So do not be fooled: Those who defend the impending over-payment with our money are actually expressing a desire to minimise the losses that the Nama process will trigger for current bank shareholders and, by the same token, expressing a desire to limit state ownership of the banks.
Remember that once these banks are cleaned up and recapitalised, a state equity stake could have considerable value. The overpayment enthusiasts would prefer to use our money to keep that value for themselves.
Hanging over this whole process, of course, is the question of nationalisation. Without Nama’s friendly overpaying intervention, the banks in their current incarnation are facing enormous losses on recklessly made loans.
The main Irish banks have been desperately trying to hide from us exactly how big these losses are. But Dutch-owned ACC (apparently being kept off the Nama gravy train) have done the Irish taxpayer a great service by exposing the true state of the accounts of one “leading” developer, Liam Carroll, whose Zoe group now admits it can only pay back a quarter of its loans. Given the size of the major banks’ development portfolios, paying anything close to current market values for their bad loans would almost certainly see them being nationalised.
And this, we are repeatedly told by the Government, is A Very Bad Thing.
Again, this is largely scare-mongering. Permanent nationalisation of banks generally leads to bad outcomes but nobody is recommending this. Instead, what should be undertaken is a temporary nationalisation of those institutions that turn out to be insolvent, something which has been recommended by the International Monetary Fund, and which has worked as part of successful resolutions of banking crises in countries such as Sweden and Norway.
Even if the Government doesn’t agree with me about the limited dangers of temporary nationalisation, it has done little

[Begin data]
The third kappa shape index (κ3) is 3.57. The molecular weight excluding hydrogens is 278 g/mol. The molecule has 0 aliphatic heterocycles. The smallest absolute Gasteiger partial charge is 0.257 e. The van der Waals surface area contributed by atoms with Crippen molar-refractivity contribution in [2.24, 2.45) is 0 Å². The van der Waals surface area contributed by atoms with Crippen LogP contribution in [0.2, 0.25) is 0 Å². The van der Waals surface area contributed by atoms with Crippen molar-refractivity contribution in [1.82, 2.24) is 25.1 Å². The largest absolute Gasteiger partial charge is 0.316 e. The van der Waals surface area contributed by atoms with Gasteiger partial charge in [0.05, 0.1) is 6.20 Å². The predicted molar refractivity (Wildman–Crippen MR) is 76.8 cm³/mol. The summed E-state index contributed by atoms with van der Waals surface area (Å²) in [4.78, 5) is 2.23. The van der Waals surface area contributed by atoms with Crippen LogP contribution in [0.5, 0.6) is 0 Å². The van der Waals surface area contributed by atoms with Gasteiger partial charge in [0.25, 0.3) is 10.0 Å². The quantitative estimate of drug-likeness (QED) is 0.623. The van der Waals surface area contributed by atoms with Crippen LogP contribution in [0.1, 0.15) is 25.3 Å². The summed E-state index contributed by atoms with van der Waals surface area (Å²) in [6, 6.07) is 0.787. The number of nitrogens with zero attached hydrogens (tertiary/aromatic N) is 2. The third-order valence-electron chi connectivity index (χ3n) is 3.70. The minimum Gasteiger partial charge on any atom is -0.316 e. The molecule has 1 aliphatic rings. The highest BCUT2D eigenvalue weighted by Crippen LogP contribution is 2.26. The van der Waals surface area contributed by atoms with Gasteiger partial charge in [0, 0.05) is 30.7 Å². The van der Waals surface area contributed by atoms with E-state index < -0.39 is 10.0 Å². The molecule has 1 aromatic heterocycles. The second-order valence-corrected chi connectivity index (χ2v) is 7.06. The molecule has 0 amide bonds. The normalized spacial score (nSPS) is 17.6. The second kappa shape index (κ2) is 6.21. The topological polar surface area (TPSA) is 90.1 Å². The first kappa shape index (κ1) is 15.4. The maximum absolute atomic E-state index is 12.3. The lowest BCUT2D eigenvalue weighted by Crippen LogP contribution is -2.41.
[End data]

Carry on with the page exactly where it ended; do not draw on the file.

to explore the available options for getting private ownership involved in banks like AIB while still paying a fair price for their assets. This could be done, for instance, by offering debt-for-equity swaps to certain classes of bondholders or by negotiating with foreign banks or private equity firms to take ownership stakes. Instead, the Government would prefer to line the pockets of domestic bank shareholders. It is a legitimate question to ask why.
So this is where the Nama process is right now. They have as good as told us that they are going to pick our pockets to give large amounts of unnecessary money to bank shareholders. And we are expected to cheer this process on.
Well, we don’t have to. Even if a Nama-like process is required to clean up the Irish banks, there is no need for it to rely on the awful “long-term economic value” approach to pricing. This is your hard-earned money they’re wasting at a time when valuable public services are being cut and your taxes are being raised.
Meanwhile, delinquent property developers are being indulged while regular people who can’t pay their mortgages are being evicted. It’s time to let your local representatives of the Soldiers of Destiny, An Comhaontas Glas and their remaining independent supporters know what you think of this plan.
Karl Whelan is Professor of Economics at University College Dublin
Irish Independent, August 9th 2009.